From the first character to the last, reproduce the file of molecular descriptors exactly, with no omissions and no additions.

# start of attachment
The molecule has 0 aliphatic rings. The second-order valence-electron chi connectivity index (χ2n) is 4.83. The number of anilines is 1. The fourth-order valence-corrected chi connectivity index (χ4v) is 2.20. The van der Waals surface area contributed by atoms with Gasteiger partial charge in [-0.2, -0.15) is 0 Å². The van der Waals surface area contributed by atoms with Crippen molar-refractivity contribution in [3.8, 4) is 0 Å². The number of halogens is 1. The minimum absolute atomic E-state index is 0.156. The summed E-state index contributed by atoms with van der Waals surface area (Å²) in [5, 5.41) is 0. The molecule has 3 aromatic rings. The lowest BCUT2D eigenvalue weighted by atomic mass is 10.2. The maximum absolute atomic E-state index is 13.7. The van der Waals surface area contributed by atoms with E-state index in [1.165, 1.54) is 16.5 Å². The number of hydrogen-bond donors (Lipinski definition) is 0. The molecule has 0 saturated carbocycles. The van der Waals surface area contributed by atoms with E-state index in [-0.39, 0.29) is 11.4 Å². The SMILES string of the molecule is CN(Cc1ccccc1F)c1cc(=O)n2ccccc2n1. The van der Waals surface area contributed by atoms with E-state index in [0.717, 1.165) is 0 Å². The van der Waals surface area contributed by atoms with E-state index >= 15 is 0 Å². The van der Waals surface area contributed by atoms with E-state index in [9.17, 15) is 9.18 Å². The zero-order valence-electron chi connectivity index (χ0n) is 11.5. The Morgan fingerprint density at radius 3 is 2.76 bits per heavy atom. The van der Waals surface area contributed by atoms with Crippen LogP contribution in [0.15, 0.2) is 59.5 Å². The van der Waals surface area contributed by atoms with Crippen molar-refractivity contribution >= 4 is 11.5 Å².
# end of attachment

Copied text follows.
The molecule has 0 aliphatic rings. The second-order valence-electron chi connectivity index (χ2n) is 4.83. The number of anilines is 1. The fourth-order valence-corrected chi connectivity index (χ4v) is 2.20. The van der Waals surface area contributed by atoms with Gasteiger partial charge in [-0.2, -0.15) is 0 Å². The van der Waals surface area contributed by atoms with Crippen molar-refractivity contribution in [3.8, 4) is 0 Å². The number of halogens is 1. The minimum absolute atomic E-state index is 0.156. The summed E-state index contributed by atoms with van der Waals surface area (Å²) in [5, 5.41) is 0. The molecule has 3 aromatic rings. The lowest BCUT2D eigenvalue weighted by atomic mass is 10.2. The maximum absolute atomic E-state index is 13.7. The van der Waals surface area contributed by atoms with E-state index in [1.165, 1.54) is 16.5 Å². The number of hydrogen-bond donors (Lipinski definition) is 0. The molecule has 0 saturated carbocycles. The van der Waals surface area contributed by atoms with E-state index in [-0.39, 0.29) is 11.4 Å². The SMILES string of the molecule is CN(Cc1ccccc1F)c1cc(=O)n2ccccc2n1. The van der Waals surface area contributed by atoms with E-state index in [0.717, 1.165) is 0 Å². The van der Waals surface area contributed by atoms with E-state index >= 15 is 0 Å². The van der Waals surface area contributed by atoms with E-state index in [9.17, 15) is 9.18 Å². The zero-order valence-electron chi connectivity index (χ0n) is 11.5. The Morgan fingerprint density at radius 3 is 2.76 bits per heavy atom. The van der Waals surface area contributed by atoms with Crippen LogP contribution in [0.15, 0.2) is 59.5 Å². The van der Waals surface area contributed by atoms with Crippen molar-refractivity contribution >= 4 is 11.5 Å².